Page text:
|Living in Australia|
8.1 Attitude - Are you prepared to live without expectation, be understanding of unfamiliar behaviours and learn new ways of doing things or finding information? Australia has many free and low cost resources available to you and to access these, you need to take off the metaphorical glasses you were wearing in your previous location and prepare for a new lens here in Australia.
Get access to extra help through:
Lifeline (24 hour telephone advice and referral service) Telephone 13 1114
Kids Help Line (Aged 5-25) Telephone 1800 55 1800
MensLine Australia Telephone 1300 789 978
Women’s Information Referral Exchange Telephone 1300 134 130
Government Information for Young People
8.2 Be Prepared - Emergencies can occur at any time, so you need to find out how to ring for an ambulance (dial triple zero 000) and be an ambulance member to avoid an expensive bill. You also need to find your closest hospitals (from home and work) and start your personal medical history with a local General Practitioner (GP) – it is a good idea to ask to be recommended to a local GP or medical clinic.
If you need to see a specialist, you will need to go to the doctor (GP) first and receive a referral notice. Men in particular need to make sure that they visit the doctors regularly and ensure that their medical needs are addressed (do not put off going to the doctors if you have any unusual symptoms). A free telephone translation service is available at every medical facility.
The Medicare Information Kit contains important information about Medicare, the Pharmaceutical Benefits Scheme, Australian Childhood Immunisation Register, Australian Organ Donor Register and Family Assistance Office. Find out about your entitlements to Medicare, how to get a Medicare card, how to enrol your children on the Immunisation Register, how to become an organ donor etc.
Medical pharmacies in Australia will only provide prescription medications with a prescription. You will need to see a doctor first, in particular for anti-biotics and anti-inflammatories to obtain a prescription. Depending on your visa, you may also need to organize your own health and hospital insurance as you may not be entitled to receive assistance from the government sponsored Medicare system.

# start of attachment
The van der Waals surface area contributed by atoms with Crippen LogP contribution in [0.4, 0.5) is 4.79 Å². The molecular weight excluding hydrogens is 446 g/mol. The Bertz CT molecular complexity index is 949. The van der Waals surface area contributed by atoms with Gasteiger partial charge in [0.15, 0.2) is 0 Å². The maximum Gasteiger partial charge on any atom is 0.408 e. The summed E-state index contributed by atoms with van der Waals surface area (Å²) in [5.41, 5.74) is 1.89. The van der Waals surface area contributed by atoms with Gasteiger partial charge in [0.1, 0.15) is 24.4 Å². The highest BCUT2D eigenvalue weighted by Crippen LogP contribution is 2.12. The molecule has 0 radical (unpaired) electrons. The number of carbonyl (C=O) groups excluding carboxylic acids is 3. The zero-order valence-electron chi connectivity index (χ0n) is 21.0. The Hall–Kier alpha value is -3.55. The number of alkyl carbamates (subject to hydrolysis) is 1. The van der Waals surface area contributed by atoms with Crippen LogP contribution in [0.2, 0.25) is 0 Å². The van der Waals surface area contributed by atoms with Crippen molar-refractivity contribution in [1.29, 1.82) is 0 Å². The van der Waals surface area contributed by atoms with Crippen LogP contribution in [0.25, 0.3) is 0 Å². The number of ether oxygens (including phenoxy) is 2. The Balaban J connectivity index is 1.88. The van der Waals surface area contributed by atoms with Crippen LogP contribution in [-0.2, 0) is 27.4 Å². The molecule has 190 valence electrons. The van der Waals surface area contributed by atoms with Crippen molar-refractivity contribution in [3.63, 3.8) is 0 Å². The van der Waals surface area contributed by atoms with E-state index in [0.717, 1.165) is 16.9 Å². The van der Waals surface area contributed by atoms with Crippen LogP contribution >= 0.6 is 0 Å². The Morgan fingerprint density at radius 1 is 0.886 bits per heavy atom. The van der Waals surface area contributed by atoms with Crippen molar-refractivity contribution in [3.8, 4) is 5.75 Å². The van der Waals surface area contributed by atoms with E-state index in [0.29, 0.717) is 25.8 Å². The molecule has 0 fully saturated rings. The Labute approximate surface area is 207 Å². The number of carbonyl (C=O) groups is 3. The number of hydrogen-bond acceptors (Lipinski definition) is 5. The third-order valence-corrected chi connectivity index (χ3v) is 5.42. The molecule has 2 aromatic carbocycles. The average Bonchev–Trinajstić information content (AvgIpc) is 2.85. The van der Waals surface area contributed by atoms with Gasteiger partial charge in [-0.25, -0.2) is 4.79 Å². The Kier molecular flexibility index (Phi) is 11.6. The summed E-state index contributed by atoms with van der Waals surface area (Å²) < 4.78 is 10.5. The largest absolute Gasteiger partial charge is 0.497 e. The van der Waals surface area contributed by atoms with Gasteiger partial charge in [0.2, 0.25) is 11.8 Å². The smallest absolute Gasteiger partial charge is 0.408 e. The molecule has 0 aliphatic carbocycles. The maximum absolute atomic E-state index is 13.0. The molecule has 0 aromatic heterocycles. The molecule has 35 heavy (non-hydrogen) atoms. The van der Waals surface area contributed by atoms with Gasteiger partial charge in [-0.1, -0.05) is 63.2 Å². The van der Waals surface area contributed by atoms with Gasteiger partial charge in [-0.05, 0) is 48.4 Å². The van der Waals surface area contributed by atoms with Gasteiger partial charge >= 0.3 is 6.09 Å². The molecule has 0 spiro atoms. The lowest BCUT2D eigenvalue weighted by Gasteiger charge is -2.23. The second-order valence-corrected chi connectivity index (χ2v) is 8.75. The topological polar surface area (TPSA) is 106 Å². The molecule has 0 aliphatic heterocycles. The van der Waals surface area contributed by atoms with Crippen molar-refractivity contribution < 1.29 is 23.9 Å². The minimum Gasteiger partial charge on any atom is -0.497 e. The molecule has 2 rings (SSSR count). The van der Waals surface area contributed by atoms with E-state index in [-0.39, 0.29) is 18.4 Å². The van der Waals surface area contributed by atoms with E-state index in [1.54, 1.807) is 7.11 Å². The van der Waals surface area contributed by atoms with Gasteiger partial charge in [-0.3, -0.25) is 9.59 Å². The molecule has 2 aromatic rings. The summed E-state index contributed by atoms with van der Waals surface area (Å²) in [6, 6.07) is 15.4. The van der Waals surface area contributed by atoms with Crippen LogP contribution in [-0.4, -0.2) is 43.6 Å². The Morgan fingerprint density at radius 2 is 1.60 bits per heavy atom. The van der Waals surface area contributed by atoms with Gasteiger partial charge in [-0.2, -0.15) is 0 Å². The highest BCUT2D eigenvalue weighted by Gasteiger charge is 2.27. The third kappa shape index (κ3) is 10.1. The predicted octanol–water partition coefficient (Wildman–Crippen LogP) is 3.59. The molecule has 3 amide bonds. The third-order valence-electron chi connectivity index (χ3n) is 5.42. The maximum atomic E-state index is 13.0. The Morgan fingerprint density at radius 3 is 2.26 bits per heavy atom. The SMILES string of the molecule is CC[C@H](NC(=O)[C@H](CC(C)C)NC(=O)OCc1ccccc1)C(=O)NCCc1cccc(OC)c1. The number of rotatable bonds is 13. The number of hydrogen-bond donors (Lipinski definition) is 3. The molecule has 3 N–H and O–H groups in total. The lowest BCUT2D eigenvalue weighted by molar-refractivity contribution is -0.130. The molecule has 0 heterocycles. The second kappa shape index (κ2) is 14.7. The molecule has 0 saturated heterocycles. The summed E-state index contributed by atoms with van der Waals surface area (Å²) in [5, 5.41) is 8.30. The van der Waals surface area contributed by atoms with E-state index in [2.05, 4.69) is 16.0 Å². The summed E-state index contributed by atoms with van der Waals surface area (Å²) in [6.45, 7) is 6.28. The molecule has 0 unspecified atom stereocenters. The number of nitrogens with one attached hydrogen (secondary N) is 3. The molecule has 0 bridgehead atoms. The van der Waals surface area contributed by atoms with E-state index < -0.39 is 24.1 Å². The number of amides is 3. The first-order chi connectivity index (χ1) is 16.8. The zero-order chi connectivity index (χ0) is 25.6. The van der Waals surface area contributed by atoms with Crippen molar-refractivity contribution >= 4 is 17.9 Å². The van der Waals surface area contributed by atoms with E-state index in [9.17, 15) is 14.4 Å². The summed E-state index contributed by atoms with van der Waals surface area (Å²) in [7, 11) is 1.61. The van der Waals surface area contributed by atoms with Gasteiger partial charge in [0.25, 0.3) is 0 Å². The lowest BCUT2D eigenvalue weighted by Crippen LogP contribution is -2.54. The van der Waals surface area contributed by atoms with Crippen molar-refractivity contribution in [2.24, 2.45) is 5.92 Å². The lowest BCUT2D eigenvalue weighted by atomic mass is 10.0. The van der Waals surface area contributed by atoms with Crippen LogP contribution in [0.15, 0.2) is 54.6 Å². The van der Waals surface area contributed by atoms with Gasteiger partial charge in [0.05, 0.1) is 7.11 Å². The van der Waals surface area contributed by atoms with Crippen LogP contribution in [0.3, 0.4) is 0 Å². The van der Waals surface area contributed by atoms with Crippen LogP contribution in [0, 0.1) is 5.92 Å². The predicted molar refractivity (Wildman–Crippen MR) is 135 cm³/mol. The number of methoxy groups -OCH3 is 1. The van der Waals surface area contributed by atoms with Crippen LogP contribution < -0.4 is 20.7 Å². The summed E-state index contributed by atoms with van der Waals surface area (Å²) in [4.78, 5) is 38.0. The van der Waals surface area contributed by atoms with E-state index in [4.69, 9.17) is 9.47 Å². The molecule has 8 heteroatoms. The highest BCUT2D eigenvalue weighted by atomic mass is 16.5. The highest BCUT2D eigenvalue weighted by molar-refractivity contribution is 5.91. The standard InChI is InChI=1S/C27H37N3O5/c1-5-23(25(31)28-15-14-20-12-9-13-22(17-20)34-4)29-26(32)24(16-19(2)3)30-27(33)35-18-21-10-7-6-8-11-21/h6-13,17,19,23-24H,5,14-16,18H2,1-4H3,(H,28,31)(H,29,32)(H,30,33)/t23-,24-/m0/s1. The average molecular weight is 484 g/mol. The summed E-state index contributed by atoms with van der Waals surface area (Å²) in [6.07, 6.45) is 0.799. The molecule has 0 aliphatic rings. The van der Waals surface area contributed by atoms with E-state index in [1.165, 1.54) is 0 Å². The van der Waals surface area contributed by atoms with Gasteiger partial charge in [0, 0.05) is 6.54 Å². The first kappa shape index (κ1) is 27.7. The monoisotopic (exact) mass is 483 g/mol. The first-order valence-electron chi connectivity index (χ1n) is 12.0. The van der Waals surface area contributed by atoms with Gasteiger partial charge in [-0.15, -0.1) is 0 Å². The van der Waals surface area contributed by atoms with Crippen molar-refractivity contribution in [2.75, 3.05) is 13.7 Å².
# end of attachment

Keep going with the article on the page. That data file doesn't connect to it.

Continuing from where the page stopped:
If you need medical attention outside of normal hours but it is not an emergency, it is better to go to an after hours medical clinic, a locum service or telephone Nurse On Call http://www.health.vic.gov.au/nurseoncall/ 1300 60 60 24 as non-urgent cases that arrive at a hospital will need to wait a long time to see a doctor.
8.3 Cars - These are a very popular form of transport in Australia so as soon as you arrive, make an effort to get a driver's license (which is also used as a form of identity), even if you are not planning to purchase a car. You will need to find the state based road transport authority and follow their guidelines. It is also a good idea to join the local Royal Automobile Association for discounts and affordable roadside assistance in the case of a breakdown.
Registration and Licensing Information
8.4 Development – When you move to a new location, after all of your personal affairs are sorted, you will usually find that you have some extra time available that you can use to learn a new skill, language, hobby, sport etc. There are many free and low cost options available in cities and communities around Australia so make an effort to get involved, participate and enjoy the many benefits of living in Australia